To the lefties: the fact that we are not attacking North Korea has no particular bearing on whether we should attack Iraq.I disagree with this for a very simple reason: Iraq and North Korea are actually alike in a lot of ways. Dislike in others, of course, but alike enough in their "morally dubious" leadership, rather large armies (at least in the past), poor treatment of their own people and past record of attacking other countries that they consider part of their own territory (S. Korea for one, Kuwait for the other), and both have bad records when it comes to honestly following disarmament agreements (although the Iraq situation is somewhat more complex than that) that they're closer than you'd think.
To the righties: there are no options for dealing with North Korea other than negotiation. Military action is not possible, unless you're thinking we should just unilaterally lob a nuke at Pyongyang.
There's two questions here, though. First, are they close enough that a diplomatic solution for North Korea would work in Iraq? Aside from all the silly and self-serving spin coming from war backers about broken U.N. resolutions (since when have Republicans cared about the U.N.?), Iraq is about as trustworthy as North Korea is, so a diplomatic solution that would work in Pyongyang would, at least theoretically, work in Baghdad. So, I'd say yes.
The second question is a little rougher, and relates to that second bit that Kevin said, about "there are no options for dealing with North Korea other than negotiation". It raises the question: "if we can't invade North Korea, but can invade Iraq, then why use a diplomatic solution in Iraq when force is available?"
It's a legitimate question. Force is, of course, an option in Iraq: the United States can invade, kill Saddam, and install a new regime. It can be done. It likely will be done. It will have consequences, however, not all of which can be predicted; war's funny that way, and that's the chief reason why Clausewiczian attempts to reduce warfare to just another vehicle for policy are somewhat flawed. I've often said that if I had a magic wand to wave to remove Saddam, I would, but force is not that wand. It has unintentional consequences, and predictable side effects, both of which can be absolutely horrible. Force is (as Kosh would say) a triple edged sword, and just because it's available doesn't mean it should be used. The historical record would seem to imply that it is, in fact, something to be best avoided unless and until there is no other choice. The side effects are simply too great. Kevin said this himself: "Military action is always a last resort, partly for moral reasons and partly for practical ones."
This is where North Korea fits in, if North Korea and Iraq are indeed roughly similar. If a diplomatic solution is found in North Korea, then the choice in Iraq is between using a proven diplomatic solution to the problem of a dictatorial state pursuing nuclear weapons, or enacting an invasion whose side effects will be undoubtedly nasty and whose unintentional repercussions could be enormous. That choice is not one that should be made lightly, and not one that should be biased towards force. Diplomacy is not and should not be a choice made only when force is not available. War is not something to be desired for it's own sake, even if the entirety of the Bush administration's policy towards Iraq suggests otherwise. So my answer to that question is "it's not whether or not force is possible, but whether diplomacy is possible": if a diplomatic solution is possible, then it should be exercised, as warfare is a chaotic and unpredictable tool of last resort.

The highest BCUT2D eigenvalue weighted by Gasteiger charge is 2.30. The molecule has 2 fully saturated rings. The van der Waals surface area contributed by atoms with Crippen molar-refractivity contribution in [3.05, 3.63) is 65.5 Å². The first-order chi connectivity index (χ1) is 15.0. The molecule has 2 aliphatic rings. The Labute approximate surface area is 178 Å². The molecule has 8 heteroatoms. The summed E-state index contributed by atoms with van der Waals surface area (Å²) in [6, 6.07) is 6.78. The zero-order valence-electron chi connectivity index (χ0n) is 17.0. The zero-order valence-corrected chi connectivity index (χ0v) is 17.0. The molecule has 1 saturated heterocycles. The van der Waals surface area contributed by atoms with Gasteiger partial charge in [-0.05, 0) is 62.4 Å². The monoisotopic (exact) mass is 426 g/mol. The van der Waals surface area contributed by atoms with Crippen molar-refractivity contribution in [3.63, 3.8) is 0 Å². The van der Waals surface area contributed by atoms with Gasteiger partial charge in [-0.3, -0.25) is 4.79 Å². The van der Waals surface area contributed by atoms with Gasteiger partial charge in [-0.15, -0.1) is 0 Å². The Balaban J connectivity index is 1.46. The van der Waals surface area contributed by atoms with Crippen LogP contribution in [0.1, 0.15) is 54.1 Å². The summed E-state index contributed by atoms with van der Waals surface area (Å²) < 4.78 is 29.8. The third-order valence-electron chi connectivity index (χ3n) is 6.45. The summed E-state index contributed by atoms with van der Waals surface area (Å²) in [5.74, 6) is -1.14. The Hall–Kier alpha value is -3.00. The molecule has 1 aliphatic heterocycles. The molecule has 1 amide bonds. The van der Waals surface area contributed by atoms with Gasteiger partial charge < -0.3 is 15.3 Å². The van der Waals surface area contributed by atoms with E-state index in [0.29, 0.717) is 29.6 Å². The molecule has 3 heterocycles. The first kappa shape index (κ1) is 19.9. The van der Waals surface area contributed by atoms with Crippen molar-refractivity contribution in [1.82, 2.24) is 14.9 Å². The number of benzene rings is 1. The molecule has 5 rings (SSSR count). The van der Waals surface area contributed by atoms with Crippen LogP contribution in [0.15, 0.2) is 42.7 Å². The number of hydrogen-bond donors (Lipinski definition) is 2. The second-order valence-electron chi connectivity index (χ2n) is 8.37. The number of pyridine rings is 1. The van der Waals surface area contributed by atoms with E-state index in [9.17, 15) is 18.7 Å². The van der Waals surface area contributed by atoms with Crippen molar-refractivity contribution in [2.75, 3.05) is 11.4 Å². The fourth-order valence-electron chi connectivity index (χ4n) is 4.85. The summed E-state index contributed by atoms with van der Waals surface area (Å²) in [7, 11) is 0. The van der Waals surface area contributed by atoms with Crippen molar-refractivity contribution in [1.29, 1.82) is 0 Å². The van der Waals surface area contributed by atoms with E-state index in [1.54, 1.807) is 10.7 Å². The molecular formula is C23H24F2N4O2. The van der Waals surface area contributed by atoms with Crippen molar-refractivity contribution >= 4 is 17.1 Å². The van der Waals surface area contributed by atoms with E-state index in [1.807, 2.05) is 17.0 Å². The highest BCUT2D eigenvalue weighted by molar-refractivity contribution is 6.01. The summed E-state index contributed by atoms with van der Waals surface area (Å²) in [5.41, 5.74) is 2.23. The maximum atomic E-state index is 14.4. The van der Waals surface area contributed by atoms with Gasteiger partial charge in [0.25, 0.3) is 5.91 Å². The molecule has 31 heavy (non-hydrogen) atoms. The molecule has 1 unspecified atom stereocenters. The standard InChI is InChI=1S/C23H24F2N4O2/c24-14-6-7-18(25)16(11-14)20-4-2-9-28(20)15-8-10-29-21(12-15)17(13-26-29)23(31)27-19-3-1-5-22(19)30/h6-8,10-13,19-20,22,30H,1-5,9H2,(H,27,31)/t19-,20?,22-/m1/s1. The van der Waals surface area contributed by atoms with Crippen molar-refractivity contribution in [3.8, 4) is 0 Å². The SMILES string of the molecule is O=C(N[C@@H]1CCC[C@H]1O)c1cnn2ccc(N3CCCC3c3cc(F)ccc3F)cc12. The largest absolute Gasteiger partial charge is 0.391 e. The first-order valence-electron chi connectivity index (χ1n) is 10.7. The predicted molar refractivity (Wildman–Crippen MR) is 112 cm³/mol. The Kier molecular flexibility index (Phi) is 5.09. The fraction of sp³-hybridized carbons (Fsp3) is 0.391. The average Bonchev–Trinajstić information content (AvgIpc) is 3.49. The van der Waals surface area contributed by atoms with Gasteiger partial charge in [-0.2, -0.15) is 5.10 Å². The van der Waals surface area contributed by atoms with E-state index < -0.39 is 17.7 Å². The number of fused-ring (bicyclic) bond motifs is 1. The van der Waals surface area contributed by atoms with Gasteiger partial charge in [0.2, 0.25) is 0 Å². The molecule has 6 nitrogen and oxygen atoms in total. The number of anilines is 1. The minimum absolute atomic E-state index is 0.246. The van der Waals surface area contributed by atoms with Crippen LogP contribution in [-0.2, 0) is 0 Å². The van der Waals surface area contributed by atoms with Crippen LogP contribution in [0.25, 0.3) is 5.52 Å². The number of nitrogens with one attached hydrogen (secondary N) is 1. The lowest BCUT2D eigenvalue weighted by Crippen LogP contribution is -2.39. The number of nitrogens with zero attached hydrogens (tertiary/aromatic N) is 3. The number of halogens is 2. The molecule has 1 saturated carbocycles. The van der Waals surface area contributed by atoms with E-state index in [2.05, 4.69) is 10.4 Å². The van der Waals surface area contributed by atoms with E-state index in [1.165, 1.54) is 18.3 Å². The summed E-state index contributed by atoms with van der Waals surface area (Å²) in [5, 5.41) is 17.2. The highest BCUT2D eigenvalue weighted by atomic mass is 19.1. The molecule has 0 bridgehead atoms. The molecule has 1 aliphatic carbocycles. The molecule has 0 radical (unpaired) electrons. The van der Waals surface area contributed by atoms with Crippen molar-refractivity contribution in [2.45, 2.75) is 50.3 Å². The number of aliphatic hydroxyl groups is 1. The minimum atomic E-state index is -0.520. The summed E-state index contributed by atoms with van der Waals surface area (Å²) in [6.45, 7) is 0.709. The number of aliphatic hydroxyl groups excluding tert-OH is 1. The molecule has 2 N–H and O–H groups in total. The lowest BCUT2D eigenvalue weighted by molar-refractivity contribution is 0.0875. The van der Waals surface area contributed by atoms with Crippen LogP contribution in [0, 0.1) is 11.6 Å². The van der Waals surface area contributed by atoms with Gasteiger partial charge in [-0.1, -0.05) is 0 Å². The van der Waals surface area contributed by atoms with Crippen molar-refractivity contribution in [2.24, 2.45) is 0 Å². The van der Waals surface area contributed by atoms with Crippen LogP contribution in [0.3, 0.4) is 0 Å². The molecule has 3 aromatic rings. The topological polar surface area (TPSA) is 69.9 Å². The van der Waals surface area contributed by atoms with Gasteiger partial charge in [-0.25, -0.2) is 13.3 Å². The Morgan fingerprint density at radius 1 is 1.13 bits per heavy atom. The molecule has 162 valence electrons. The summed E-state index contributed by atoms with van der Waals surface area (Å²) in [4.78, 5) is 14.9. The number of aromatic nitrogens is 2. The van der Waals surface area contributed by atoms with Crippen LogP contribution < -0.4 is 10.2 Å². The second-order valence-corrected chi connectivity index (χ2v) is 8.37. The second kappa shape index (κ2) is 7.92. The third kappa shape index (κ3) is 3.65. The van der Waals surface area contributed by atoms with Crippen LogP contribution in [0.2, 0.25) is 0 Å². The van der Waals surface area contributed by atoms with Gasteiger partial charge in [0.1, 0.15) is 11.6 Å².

Of course, I could be wrong in my answers. Iraq might not be much like South Korea when it counts, and a diplomatic solution might not be possible for the one where it is for the other. The question of the U.N. resolutions is immaterial for this, as Saddam is in a different position than he was before, and in regards to the current and most relevant U.N. resolution on Iraq the Iraqis have been pretty complicit. The diplomatic solution in question might be simply unsuitable for the other as well, although I can't easily see why. To say that North Korea doesn't matter for the question of whether or not to invade Iraq, however, is entirely foolish, and I'm surprised that Kevin would think so. If an invasion can be avoided diplomatically, then it should be, and if the opportunity exists, it should be explored. North Korea is that opportunity, and no invasion of Iraq should take place unless and until it's proven that the diplomatic solution for the one is inapplicable to the other.
(This link came, BTW, from Paul Bruno, within the context of a discussion of the similarities and differences between Iraq and North Korea.)